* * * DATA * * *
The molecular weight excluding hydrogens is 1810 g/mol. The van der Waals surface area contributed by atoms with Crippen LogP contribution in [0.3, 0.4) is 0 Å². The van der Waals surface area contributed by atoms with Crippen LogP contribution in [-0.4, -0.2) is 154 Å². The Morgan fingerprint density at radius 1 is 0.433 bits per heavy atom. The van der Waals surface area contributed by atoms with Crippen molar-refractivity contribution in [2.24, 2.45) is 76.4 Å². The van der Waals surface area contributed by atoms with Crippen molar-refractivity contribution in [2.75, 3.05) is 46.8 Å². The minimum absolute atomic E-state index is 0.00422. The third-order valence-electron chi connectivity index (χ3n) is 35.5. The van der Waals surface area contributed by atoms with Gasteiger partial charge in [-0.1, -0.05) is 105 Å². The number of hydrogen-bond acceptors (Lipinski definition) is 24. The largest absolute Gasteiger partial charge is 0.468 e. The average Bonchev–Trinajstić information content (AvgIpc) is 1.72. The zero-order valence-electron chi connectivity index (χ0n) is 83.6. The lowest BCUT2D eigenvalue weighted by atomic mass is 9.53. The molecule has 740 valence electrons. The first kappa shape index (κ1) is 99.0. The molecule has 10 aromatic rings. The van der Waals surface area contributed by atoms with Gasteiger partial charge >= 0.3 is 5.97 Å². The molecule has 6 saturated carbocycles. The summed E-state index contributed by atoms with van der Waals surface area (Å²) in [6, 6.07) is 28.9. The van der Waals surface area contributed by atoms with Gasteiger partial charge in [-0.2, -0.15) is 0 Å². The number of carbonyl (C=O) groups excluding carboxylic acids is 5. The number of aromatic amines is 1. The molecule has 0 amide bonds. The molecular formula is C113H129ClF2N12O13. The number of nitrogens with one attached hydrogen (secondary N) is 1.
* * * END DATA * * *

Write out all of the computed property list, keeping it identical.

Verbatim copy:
The molecular weight excluding hydrogens is 1810 g/mol. The van der Waals surface area contributed by atoms with Crippen LogP contribution in [0.3, 0.4) is 0 Å². The van der Waals surface area contributed by atoms with Crippen LogP contribution in [-0.4, -0.2) is 154 Å². The Morgan fingerprint density at radius 1 is 0.433 bits per heavy atom. The van der Waals surface area contributed by atoms with Crippen molar-refractivity contribution in [2.24, 2.45) is 76.4 Å². The van der Waals surface area contributed by atoms with Crippen molar-refractivity contribution in [2.75, 3.05) is 46.8 Å². The minimum absolute atomic E-state index is 0.00422. The third-order valence-electron chi connectivity index (χ3n) is 35.5. The van der Waals surface area contributed by atoms with Gasteiger partial charge in [-0.1, -0.05) is 105 Å². The number of hydrogen-bond acceptors (Lipinski definition) is 24. The largest absolute Gasteiger partial charge is 0.468 e. The average Bonchev–Trinajstić information content (AvgIpc) is 1.72. The zero-order valence-electron chi connectivity index (χ0n) is 83.6. The lowest BCUT2D eigenvalue weighted by atomic mass is 9.53. The molecule has 740 valence electrons. The first kappa shape index (κ1) is 99.0. The molecule has 10 aromatic rings. The van der Waals surface area contributed by atoms with Gasteiger partial charge >= 0.3 is 5.97 Å². The molecule has 6 saturated carbocycles. The summed E-state index contributed by atoms with van der Waals surface area (Å²) in [6, 6.07) is 28.9. The van der Waals surface area contributed by atoms with Gasteiger partial charge in [-0.2, -0.15) is 0 Å². The number of carbonyl (C=O) groups excluding carboxylic acids is 5. The number of aromatic amines is 1. The molecule has 0 amide bonds. The molecular formula is C113H129ClF2N12O13. The number of nitrogens with one attached hydrogen (secondary N) is 1.